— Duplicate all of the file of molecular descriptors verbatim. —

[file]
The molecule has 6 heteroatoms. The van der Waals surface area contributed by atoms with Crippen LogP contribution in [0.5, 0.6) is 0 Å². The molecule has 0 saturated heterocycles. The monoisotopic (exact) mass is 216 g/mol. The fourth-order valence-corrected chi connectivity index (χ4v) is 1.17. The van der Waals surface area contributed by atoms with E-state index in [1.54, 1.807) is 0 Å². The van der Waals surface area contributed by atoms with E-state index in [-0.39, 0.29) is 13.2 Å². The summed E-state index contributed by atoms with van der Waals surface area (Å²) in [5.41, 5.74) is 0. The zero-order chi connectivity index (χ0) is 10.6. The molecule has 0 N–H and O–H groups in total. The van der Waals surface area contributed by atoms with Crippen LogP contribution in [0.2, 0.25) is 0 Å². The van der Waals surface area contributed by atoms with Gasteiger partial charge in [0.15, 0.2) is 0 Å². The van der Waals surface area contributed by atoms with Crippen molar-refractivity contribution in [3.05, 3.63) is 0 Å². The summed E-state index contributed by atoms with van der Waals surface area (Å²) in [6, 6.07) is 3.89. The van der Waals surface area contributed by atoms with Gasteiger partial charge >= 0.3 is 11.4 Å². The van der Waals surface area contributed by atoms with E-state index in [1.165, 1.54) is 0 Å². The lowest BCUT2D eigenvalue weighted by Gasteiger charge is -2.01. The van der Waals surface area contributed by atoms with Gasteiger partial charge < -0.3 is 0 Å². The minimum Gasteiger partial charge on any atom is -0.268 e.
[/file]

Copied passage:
The molecule has 6 heteroatoms. The van der Waals surface area contributed by atoms with Crippen LogP contribution in [0.5, 0.6) is 0 Å². The molecule has 0 saturated heterocycles. The monoisotopic (exact) mass is 216 g/mol. The fourth-order valence-corrected chi connectivity index (χ4v) is 1.17. The van der Waals surface area contributed by atoms with E-state index in [1.54, 1.807) is 0 Å². The van der Waals surface area contributed by atoms with E-state index in [-0.39, 0.29) is 13.2 Å². The summed E-state index contributed by atoms with van der Waals surface area (Å²) in [5.41, 5.74) is 0. The zero-order chi connectivity index (χ0) is 10.6. The molecule has 0 N–H and O–H groups in total. The van der Waals surface area contributed by atoms with Crippen LogP contribution in [0.2, 0.25) is 0 Å². The van der Waals surface area contributed by atoms with Gasteiger partial charge in [0.15, 0.2) is 0 Å². The van der Waals surface area contributed by atoms with Crippen molar-refractivity contribution in [3.05, 3.63) is 0 Å². The summed E-state index contributed by atoms with van der Waals surface area (Å²) in [6, 6.07) is 3.89. The van der Waals surface area contributed by atoms with Gasteiger partial charge >= 0.3 is 11.4 Å². The van der Waals surface area contributed by atoms with E-state index in [1.165, 1.54) is 0 Å². The lowest BCUT2D eigenvalue weighted by Gasteiger charge is -2.01. The van der Waals surface area contributed by atoms with Gasteiger partial charge < -0.3 is 0 Å². The minimum Gasteiger partial charge on any atom is -0.268 e.